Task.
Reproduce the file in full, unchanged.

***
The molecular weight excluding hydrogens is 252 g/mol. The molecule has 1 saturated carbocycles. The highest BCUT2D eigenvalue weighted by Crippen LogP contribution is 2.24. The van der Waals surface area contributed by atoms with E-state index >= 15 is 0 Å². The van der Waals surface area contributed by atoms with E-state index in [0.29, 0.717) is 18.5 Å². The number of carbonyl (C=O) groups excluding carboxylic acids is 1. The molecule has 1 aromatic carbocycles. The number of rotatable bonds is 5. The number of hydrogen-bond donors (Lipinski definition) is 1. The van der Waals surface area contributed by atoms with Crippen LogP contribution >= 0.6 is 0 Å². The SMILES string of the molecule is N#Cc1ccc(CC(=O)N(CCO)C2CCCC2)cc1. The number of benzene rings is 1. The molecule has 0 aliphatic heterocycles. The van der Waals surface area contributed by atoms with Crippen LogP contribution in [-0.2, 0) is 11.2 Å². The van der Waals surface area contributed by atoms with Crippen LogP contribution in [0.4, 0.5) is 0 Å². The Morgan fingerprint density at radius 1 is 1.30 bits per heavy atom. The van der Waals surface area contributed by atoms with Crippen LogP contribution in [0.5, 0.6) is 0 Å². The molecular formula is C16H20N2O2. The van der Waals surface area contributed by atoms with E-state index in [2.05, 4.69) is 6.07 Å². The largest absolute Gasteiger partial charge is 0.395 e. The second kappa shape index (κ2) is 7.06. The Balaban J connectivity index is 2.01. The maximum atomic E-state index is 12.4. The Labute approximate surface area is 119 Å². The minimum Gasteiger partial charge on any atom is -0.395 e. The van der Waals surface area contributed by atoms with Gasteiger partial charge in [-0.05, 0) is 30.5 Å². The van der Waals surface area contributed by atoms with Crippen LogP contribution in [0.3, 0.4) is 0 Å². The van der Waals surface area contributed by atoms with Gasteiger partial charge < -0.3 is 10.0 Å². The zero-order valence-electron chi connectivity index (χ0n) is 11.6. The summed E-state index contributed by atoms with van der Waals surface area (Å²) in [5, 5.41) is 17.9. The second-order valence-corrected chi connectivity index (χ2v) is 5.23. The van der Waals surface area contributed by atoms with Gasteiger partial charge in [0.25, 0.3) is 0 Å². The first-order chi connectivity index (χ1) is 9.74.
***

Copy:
The molecular weight excluding hydrogens is 252 g/mol. The molecule has 1 saturated carbocycles. The highest BCUT2D eigenvalue weighted by Crippen LogP contribution is 2.24. The van der Waals surface area contributed by atoms with E-state index >= 15 is 0 Å². The van der Waals surface area contributed by atoms with E-state index in [0.29, 0.717) is 18.5 Å². The number of carbonyl (C=O) groups excluding carboxylic acids is 1. The molecule has 1 aromatic carbocycles. The number of rotatable bonds is 5. The number of hydrogen-bond donors (Lipinski definition) is 1. The van der Waals surface area contributed by atoms with Crippen LogP contribution >= 0.6 is 0 Å². The SMILES string of the molecule is N#Cc1ccc(CC(=O)N(CCO)C2CCCC2)cc1. The number of benzene rings is 1. The molecule has 0 aliphatic heterocycles. The van der Waals surface area contributed by atoms with Crippen LogP contribution in [-0.2, 0) is 11.2 Å². The van der Waals surface area contributed by atoms with Crippen LogP contribution in [0.4, 0.5) is 0 Å². The Morgan fingerprint density at radius 1 is 1.30 bits per heavy atom. The van der Waals surface area contributed by atoms with Crippen LogP contribution in [0.5, 0.6) is 0 Å². The molecular formula is C16H20N2O2. The van der Waals surface area contributed by atoms with E-state index in [2.05, 4.69) is 6.07 Å². The largest absolute Gasteiger partial charge is 0.395 e. The second kappa shape index (κ2) is 7.06. The Balaban J connectivity index is 2.01. The maximum atomic E-state index is 12.4. The Labute approximate surface area is 119 Å². The minimum Gasteiger partial charge on any atom is -0.395 e. The van der Waals surface area contributed by atoms with Gasteiger partial charge in [-0.05, 0) is 30.5 Å². The van der Waals surface area contributed by atoms with Crippen LogP contribution in [0.3, 0.4) is 0 Å². The van der Waals surface area contributed by atoms with Gasteiger partial charge < -0.3 is 10.0 Å². The zero-order valence-electron chi connectivity index (χ0n) is 11.6. The summed E-state index contributed by atoms with van der Waals surface area (Å²) in [5, 5.41) is 17.9. The second-order valence-corrected chi connectivity index (χ2v) is 5.23. The van der Waals surface area contributed by atoms with Gasteiger partial charge in [0.25, 0.3) is 0 Å². The first-order chi connectivity index (χ1) is 9.74.